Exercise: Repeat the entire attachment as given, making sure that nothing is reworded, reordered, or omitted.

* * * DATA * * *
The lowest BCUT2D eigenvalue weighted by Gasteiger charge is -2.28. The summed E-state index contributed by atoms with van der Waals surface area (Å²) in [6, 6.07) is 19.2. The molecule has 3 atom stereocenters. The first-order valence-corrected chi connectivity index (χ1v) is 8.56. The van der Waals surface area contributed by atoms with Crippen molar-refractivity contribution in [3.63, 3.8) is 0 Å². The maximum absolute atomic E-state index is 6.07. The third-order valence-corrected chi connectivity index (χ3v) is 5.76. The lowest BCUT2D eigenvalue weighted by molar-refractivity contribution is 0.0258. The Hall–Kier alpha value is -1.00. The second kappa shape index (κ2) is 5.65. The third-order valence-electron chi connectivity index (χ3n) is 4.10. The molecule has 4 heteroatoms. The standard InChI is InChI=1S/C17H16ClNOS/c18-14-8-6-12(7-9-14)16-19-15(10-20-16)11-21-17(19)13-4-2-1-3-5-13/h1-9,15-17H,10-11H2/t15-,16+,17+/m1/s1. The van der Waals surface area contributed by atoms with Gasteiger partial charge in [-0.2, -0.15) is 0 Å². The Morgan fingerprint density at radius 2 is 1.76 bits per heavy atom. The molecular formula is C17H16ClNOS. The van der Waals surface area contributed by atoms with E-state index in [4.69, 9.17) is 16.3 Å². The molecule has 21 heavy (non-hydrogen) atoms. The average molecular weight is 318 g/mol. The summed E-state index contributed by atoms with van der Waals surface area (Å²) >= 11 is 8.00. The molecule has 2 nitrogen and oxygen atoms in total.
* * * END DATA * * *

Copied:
The lowest BCUT2D eigenvalue weighted by Gasteiger charge is -2.28. The summed E-state index contributed by atoms with van der Waals surface area (Å²) in [6, 6.07) is 19.2. The molecule has 3 atom stereocenters. The first-order valence-corrected chi connectivity index (χ1v) is 8.56. The van der Waals surface area contributed by atoms with Crippen molar-refractivity contribution in [3.63, 3.8) is 0 Å². The maximum absolute atomic E-state index is 6.07. The third-order valence-corrected chi connectivity index (χ3v) is 5.76. The lowest BCUT2D eigenvalue weighted by molar-refractivity contribution is 0.0258. The Hall–Kier alpha value is -1.00. The second kappa shape index (κ2) is 5.65. The third-order valence-electron chi connectivity index (χ3n) is 4.10. The molecule has 4 heteroatoms. The standard InChI is InChI=1S/C17H16ClNOS/c18-14-8-6-12(7-9-14)16-19-15(10-20-16)11-21-17(19)13-4-2-1-3-5-13/h1-9,15-17H,10-11H2/t15-,16+,17+/m1/s1. The van der Waals surface area contributed by atoms with Gasteiger partial charge in [-0.2, -0.15) is 0 Å². The Morgan fingerprint density at radius 2 is 1.76 bits per heavy atom. The molecular formula is C17H16ClNOS. The van der Waals surface area contributed by atoms with E-state index in [4.69, 9.17) is 16.3 Å². The molecule has 21 heavy (non-hydrogen) atoms. The average molecular weight is 318 g/mol. The summed E-state index contributed by atoms with van der Waals surface area (Å²) >= 11 is 8.00. The molecule has 2 nitrogen and oxygen atoms in total.